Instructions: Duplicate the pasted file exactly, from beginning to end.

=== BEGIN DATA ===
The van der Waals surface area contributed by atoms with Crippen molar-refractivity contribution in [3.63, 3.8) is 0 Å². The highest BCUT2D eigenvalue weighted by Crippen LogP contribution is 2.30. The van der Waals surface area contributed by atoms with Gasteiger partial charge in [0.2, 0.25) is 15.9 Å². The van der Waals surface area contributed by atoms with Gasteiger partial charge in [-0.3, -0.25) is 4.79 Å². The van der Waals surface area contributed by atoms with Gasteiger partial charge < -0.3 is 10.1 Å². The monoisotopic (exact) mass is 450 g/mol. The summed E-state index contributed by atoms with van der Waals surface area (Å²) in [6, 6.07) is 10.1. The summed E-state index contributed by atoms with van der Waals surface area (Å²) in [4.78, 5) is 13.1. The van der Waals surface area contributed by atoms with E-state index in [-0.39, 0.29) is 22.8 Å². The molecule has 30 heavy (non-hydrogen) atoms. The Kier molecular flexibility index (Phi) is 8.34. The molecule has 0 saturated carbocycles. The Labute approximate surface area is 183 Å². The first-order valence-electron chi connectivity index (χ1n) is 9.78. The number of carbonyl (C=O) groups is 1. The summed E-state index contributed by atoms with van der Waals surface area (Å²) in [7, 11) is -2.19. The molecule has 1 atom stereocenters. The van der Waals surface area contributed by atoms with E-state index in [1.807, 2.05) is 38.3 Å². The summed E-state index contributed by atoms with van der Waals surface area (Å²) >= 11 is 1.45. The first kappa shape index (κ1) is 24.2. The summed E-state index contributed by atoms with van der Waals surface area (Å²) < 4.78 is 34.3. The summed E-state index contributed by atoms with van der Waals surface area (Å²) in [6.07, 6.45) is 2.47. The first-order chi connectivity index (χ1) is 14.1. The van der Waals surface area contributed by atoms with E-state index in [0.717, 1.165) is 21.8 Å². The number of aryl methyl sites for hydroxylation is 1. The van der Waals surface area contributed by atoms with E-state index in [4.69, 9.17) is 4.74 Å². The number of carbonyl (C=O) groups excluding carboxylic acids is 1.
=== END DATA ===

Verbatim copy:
The van der Waals surface area contributed by atoms with Crippen molar-refractivity contribution in [3.63, 3.8) is 0 Å². The highest BCUT2D eigenvalue weighted by Crippen LogP contribution is 2.30. The van der Waals surface area contributed by atoms with Gasteiger partial charge in [0.2, 0.25) is 15.9 Å². The van der Waals surface area contributed by atoms with Gasteiger partial charge in [-0.3, -0.25) is 4.79 Å². The van der Waals surface area contributed by atoms with Gasteiger partial charge < -0.3 is 10.1 Å². The monoisotopic (exact) mass is 450 g/mol. The summed E-state index contributed by atoms with van der Waals surface area (Å²) in [6, 6.07) is 10.1. The summed E-state index contributed by atoms with van der Waals surface area (Å²) in [4.78, 5) is 13.1. The van der Waals surface area contributed by atoms with E-state index in [-0.39, 0.29) is 22.8 Å². The molecule has 30 heavy (non-hydrogen) atoms. The Kier molecular flexibility index (Phi) is 8.34. The molecule has 0 saturated carbocycles. The Labute approximate surface area is 183 Å². The first-order valence-electron chi connectivity index (χ1n) is 9.78. The number of carbonyl (C=O) groups is 1. The summed E-state index contributed by atoms with van der Waals surface area (Å²) in [7, 11) is -2.19. The molecule has 1 atom stereocenters. The van der Waals surface area contributed by atoms with E-state index in [1.807, 2.05) is 38.3 Å². The summed E-state index contributed by atoms with van der Waals surface area (Å²) >= 11 is 1.45. The first kappa shape index (κ1) is 24.2. The summed E-state index contributed by atoms with van der Waals surface area (Å²) < 4.78 is 34.3. The summed E-state index contributed by atoms with van der Waals surface area (Å²) in [6.07, 6.45) is 2.47. The first-order chi connectivity index (χ1) is 14.1. The van der Waals surface area contributed by atoms with E-state index in [0.717, 1.165) is 21.8 Å². The number of aryl methyl sites for hydroxylation is 1. The van der Waals surface area contributed by atoms with E-state index in [4.69, 9.17) is 4.74 Å². The number of carbonyl (C=O) groups excluding carboxylic acids is 1.